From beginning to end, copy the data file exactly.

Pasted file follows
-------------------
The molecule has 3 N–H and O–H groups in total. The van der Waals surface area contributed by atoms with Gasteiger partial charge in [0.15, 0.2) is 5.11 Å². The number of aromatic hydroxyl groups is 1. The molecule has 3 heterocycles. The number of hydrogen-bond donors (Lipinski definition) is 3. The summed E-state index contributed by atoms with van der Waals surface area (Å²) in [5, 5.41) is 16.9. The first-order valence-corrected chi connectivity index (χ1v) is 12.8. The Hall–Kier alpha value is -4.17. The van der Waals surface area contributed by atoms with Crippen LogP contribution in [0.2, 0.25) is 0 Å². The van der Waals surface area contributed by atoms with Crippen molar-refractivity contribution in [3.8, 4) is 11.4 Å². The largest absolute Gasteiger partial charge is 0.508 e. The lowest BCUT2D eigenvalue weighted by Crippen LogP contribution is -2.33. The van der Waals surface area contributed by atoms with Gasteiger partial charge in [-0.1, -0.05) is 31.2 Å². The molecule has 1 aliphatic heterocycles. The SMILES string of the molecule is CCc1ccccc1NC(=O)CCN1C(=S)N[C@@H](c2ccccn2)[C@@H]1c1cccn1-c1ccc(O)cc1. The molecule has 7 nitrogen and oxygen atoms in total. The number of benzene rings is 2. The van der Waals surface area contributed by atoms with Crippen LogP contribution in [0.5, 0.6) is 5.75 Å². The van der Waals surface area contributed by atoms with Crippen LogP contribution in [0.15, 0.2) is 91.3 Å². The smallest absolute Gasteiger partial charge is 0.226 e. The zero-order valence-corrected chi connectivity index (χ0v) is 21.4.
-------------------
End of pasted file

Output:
The molecule has 3 N–H and O–H groups in total. The van der Waals surface area contributed by atoms with Gasteiger partial charge in [0.15, 0.2) is 5.11 Å². The number of aromatic hydroxyl groups is 1. The molecule has 3 heterocycles. The number of hydrogen-bond donors (Lipinski definition) is 3. The summed E-state index contributed by atoms with van der Waals surface area (Å²) in [5, 5.41) is 16.9. The first-order valence-corrected chi connectivity index (χ1v) is 12.8. The Hall–Kier alpha value is -4.17. The van der Waals surface area contributed by atoms with Crippen LogP contribution in [0.2, 0.25) is 0 Å². The van der Waals surface area contributed by atoms with Crippen molar-refractivity contribution in [3.8, 4) is 11.4 Å². The largest absolute Gasteiger partial charge is 0.508 e. The lowest BCUT2D eigenvalue weighted by Crippen LogP contribution is -2.33. The van der Waals surface area contributed by atoms with Gasteiger partial charge in [-0.1, -0.05) is 31.2 Å². The molecule has 1 aliphatic heterocycles. The SMILES string of the molecule is CCc1ccccc1NC(=O)CCN1C(=S)N[C@@H](c2ccccn2)[C@@H]1c1cccn1-c1ccc(O)cc1. The molecule has 7 nitrogen and oxygen atoms in total. The number of benzene rings is 2. The van der Waals surface area contributed by atoms with Crippen LogP contribution in [0.5, 0.6) is 5.75 Å². The van der Waals surface area contributed by atoms with Crippen LogP contribution in [0.15, 0.2) is 91.3 Å². The smallest absolute Gasteiger partial charge is 0.226 e. The zero-order valence-corrected chi connectivity index (χ0v) is 21.4.